Lil Wayne’s life is a blur due to his bad memory.
The New Orleans-born rapper, 40, revealed in a new interview with Rolling Stone Friday that he doesn’t recall which of his own songs were part of which of his famous albums.
“I don’t know “Tha Carter III”, “Tha Carter II,” “Tha Carter One” from “Tha Carter IV,” he admitted.
“And that’s just my God’s honest truth. You could lie, you could ask me [about] such and such song, I wouldn’t even know what we talking about.”
Wayne added that his projects hold “no significance” to him “at all” since he doesn’t remember them.
The “Lollipop” rapper said his memory loss is so bad, that he doesn’t even recall when his albums came out, noting “Tha Carter III” as an example.
“That’s how much I don’t know,” Wayne shared before providing a possible explanation as to why his mind doesn’t recollect important facts.
“I work every day, bro — every single day,” the “A Milli” rapper said. “And also, I always look at it as the curse part of the gift and the curse.”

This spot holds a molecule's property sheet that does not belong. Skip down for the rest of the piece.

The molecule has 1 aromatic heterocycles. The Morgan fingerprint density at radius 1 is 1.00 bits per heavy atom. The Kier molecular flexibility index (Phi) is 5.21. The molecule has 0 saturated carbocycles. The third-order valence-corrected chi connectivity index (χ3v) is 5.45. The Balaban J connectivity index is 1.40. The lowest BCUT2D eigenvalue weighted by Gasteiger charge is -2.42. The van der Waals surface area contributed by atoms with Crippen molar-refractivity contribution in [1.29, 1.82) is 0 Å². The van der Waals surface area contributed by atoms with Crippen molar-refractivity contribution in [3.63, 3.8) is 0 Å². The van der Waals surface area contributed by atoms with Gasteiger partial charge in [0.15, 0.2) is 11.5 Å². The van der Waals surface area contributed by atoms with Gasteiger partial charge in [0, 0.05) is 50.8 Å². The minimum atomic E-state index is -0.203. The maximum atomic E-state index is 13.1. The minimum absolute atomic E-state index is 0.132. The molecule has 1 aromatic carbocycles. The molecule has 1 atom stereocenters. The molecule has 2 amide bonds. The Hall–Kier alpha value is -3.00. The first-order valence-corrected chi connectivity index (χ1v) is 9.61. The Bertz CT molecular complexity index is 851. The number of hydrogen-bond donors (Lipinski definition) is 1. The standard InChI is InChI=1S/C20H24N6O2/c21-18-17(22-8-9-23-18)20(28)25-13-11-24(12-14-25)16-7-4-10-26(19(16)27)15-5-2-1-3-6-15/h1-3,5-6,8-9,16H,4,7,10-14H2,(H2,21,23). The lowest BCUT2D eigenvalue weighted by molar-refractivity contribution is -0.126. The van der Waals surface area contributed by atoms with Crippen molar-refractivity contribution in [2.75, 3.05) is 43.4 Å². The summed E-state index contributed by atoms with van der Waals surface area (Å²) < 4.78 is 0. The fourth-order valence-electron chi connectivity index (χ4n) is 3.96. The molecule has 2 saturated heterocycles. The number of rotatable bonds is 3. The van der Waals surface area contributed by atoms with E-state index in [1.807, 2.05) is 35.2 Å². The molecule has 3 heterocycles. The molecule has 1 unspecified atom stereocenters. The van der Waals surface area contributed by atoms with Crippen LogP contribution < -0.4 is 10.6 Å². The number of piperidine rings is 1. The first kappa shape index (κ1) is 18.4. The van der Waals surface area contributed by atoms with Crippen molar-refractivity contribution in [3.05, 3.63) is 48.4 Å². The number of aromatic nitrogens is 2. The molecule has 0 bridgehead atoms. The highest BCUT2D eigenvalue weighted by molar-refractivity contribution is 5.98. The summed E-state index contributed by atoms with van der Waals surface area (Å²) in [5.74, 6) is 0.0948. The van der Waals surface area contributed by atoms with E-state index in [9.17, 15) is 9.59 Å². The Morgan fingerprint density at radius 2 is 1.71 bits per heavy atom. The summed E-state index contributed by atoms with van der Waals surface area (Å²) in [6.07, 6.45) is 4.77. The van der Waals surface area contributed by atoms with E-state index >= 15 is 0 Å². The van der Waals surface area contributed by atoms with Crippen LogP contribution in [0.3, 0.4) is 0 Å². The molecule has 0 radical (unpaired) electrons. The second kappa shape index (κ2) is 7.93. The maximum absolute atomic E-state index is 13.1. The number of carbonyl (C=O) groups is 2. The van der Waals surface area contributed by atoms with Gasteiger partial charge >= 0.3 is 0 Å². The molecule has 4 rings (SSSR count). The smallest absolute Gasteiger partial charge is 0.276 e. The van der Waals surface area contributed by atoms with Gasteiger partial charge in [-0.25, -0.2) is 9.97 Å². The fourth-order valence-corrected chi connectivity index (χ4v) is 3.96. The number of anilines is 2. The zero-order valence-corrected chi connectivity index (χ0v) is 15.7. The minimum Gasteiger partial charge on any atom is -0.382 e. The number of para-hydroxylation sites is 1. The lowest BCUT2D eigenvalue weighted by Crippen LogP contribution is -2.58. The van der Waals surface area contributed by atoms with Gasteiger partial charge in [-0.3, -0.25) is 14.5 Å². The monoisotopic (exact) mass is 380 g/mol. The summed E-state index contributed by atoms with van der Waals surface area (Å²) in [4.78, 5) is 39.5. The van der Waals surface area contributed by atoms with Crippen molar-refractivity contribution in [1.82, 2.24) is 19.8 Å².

Wayne said the trade-off of having a bad memory is that he was blessed with an “amazing mind” that is able to create such successful hits in the first place.
“I believe that [God] blessed me with this amazing mind, but would not give [me] an amazing memory to remember this amazing s–t,” he told Rolling Stone.
Wayne reportedly has a history of health issues, including a longtime battle with epilepsy.
In 2017, the “Sucker for Pain” rapper had to cancel a show in Las Vegas after suffering multiple seizures, per Rolling Stone. He was reportedly found unconscious at his Chicago hotel room at the time.
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Wayne was also hospitalized in 2013 after suffering a series of seizures.
According to the Los Angeles Times, many believed at the time that the rapper’s use of sizzurp, a recreational drug beverage usually mixed with cough syrup, may have been behind the incident.
Despite his struggles, Wayne told Rolling Stone Friday that he has no plans to slow down.
“The motivation isn’t to show them that I’m still that dude, which I am,” the “Masked Singer” alum explained.
“The motivation is to show them why I’m still that dude. That’s the motivation, because I want [rappers of the new generation] to hopefully get something from that and they continue to still be whoever the dude or woman they are.”